For the final instalment in my trilogy of Top Tens of 2008, I’m going to take a brief look at the GP2 Series. Since 2005, GP2 has positioned itself as the official finishing school of F1, despite not having official links with the FIA itself, and being more closely aligned with the commercial arm of F1, the FOM/FOA group operated by a Mr B C Ecclestone. It is the replacement for the then-ailing F3000 International Series which seemed to end up sending most of its drivers to America instead of F1. There’s nothing wrong with racing in America, but this is perhaps not what the official F1 feeder series should be doing. Fans of the IRL might liken it to the Lights frontrunners going off to race in Formula Nippon.
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2008 GP2 Series
For the avoidance of doubt I am only considering the main GP2 Series which raced in Europe, starting in Barcelona and ending in Monza. The Asia Series hasn’t been considered.
1. Lucas di Grassi (P3 – Barwa Campos Team)
After finishing the 2007 GP2 season runner-up in points, Lucas spent the winter alongside Nelson Piquet Jr sharing the double-duty of testing the Renault F1 car and doing development work on the new generation GP2 car/engine combo. When the F1 drive went to Nelson and the test role was reduced by the F1 regulations, Lucas found himself without much work. So in June he jumped in to the Barwa Campos Team to replace the underperforming rookie Ben Hanley, and after missing the first three weekends (i.e. six races) goes on to out-score everyone else in the remaining 7 weekends of the season to wind up 3rd in points, just narrowly beaten to 2nd by Bruno Senna and ahead of the highly-rated Romain Grosjean.
Okay so he tested the new car before anyone else, but since then everyone but him had run six races and most of the field had also done the inaugural Asia Series so you’ve got to say they’d caught up by then.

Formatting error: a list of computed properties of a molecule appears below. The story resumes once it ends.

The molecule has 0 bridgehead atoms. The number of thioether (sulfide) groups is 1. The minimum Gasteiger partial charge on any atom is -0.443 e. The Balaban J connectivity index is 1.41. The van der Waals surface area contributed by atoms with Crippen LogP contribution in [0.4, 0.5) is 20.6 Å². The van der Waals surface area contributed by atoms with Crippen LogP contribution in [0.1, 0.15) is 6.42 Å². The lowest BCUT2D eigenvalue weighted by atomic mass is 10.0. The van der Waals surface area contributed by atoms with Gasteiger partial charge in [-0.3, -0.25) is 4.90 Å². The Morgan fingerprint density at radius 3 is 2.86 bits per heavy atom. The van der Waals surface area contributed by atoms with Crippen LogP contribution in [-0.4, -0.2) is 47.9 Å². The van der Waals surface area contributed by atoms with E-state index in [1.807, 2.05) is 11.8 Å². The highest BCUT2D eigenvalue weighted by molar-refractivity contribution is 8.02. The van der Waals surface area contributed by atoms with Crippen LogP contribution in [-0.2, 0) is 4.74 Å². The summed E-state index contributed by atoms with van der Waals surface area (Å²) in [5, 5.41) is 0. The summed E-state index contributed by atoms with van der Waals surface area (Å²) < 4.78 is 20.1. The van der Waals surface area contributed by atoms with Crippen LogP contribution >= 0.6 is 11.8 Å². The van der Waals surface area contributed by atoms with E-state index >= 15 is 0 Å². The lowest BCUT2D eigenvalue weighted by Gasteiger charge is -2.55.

I reckon that’s pretty impressive.
2. Giorgio Pantano (P1 Champion – Racing Engineering)
Pantano had a good season, taking the previously unfancied Racing Engineering team and transforming them in to race-winners – just as he did with Campos the previous year and FMS the year before that. Giorgio seems to have decided that if nobody will take him in F1 or IndyCar, he’ll prove himself by becoming a good development driver as well as a fast racing driver. Okay so his chance in F1 has been and gone which is a shame (2004 feels like an age ago), but what chance an IndyCar ride in 2009? He can’t stay in GP2 yet again, that’s for sure. Perhaps he’ll work on improving the fortunes of A1GP Team Italy, or worse, some team in Superleague Formula. At least the guy with most Feature race wins won the title, as it should be.
3. Bruno Senna (P2 – iSport International)
Bruno had some excellent drives this year, but is still prone to silly mistakes and misjudgements. It won’t take long to knock those out of his system, but didn’t people say that this time a year ago? He’s definitely still improving yet somehow this still feels like a year of unfulfilled promises. If he doesn’t dominate in 2009 I’ll be very surprised.
4. Romain Grosjean (P4 – ART Grand Prix)
Romain was expected to walk this year’s title after his performances in F3 last year and GP2 Asia over the winter break. As it turned out, his ART car was a lot more ‘pointier’ than the opposition and this was something he seemed to struggle with, perhaps his style not suited to those characteristics. The rest of the grid’s cars seemed more docile, with some commentators suggesting this was the key to ART’s dominance in the early years of GP2. With a change of teams on the cards he’ll be good next year. Very good.
5. Pastor Maldonado (P5 – Piquet Sports)